Ironsmitter: reference please, especially how a typical inductively coupled transformer is just an offshoot of something called a &quot;DC transformer.&quot;<br> <br> Yes, my comment was intentionally simplified.<br> <br> But inductive coupling only happens with change in magnetic flux. With DC, the only energy transfer to the secondary happens when the current is applied or removed.<br> <br> Faraday's law of induction:<br> <em>The induced electromotive force or EMF in any closed circuit is equal to the <strong>time rate of change</strong> of the magnetic flux through the circuit. </em><br> <br> After the initial inrush current, an inductor with DC applied is basically a resistor (with an EM field). Inductors are essentially the opposite of capacitors: they pass low frequency current easily, tend to resist higher frequencies. Caps pass high freq easily, tend to resist lower freq...<br> <br> Lets not stray into subatomic physics, or supercooled magnets, since that's not gonna help the OP.<br>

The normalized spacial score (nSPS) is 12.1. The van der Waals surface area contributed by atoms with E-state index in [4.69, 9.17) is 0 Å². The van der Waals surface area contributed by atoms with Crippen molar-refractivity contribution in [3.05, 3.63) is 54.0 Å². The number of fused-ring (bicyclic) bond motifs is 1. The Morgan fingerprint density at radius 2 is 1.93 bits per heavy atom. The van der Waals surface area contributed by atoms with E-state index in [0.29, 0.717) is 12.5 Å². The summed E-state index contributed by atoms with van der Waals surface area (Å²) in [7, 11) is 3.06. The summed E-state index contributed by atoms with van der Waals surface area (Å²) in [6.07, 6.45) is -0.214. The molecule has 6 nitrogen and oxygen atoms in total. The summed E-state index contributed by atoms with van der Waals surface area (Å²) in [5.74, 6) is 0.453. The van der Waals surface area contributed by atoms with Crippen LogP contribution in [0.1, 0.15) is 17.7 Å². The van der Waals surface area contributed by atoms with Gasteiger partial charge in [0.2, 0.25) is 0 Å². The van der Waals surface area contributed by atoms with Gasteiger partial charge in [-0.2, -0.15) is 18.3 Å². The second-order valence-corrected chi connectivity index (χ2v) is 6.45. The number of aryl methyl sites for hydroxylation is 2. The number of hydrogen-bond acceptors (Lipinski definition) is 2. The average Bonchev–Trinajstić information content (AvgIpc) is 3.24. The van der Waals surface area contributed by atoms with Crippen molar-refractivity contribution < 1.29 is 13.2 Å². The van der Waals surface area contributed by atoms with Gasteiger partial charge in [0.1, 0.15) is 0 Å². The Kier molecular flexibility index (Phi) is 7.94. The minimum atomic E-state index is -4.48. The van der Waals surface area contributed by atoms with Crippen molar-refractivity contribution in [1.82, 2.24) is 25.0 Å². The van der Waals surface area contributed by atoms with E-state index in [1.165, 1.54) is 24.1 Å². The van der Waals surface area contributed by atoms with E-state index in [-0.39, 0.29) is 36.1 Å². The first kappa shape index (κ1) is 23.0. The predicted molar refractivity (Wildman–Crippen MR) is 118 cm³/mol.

<br> :-)<br> <br> I completely agree that we shouldn't stray into the area normally described as &quot;significantly complex as to appear as magic&quot; area here. Unfortunately the reply box chose to eliminate paragraph breaks so THAT part of my comment probably came out looking a lot snarkier than it was. Mea culpa.<br> <br> You did hit the nail on the head though, when it comes to how the &quot;dc transformer&quot; works. To quote your succinct explanation of how it works, &quot;inductive coupling only happens with change in magnetic flux. With DC, the only energy transfer to the secondary happens when the current is applied or removed.&quot; As long as you continue to supply the DC current, and can keep your core from saturating magnetically and thermally, you can continue to add energy to the primary, and extract it from the secondary.<br> The practical limitations obviously being the core. That's where the NASA engineers and PHDs come in. Material engineering.<br> <br> I'm thinking though, if this comment doesn't satisfy your curiosity, we should move the comment thread to the forums :-) when we start using phrases like &quot;flux capacitance&quot; then suddenly people will think we're nuts, instead of just using proper technical jargon. Just gotta love when science-fiction and science fact overlap. :-)<br>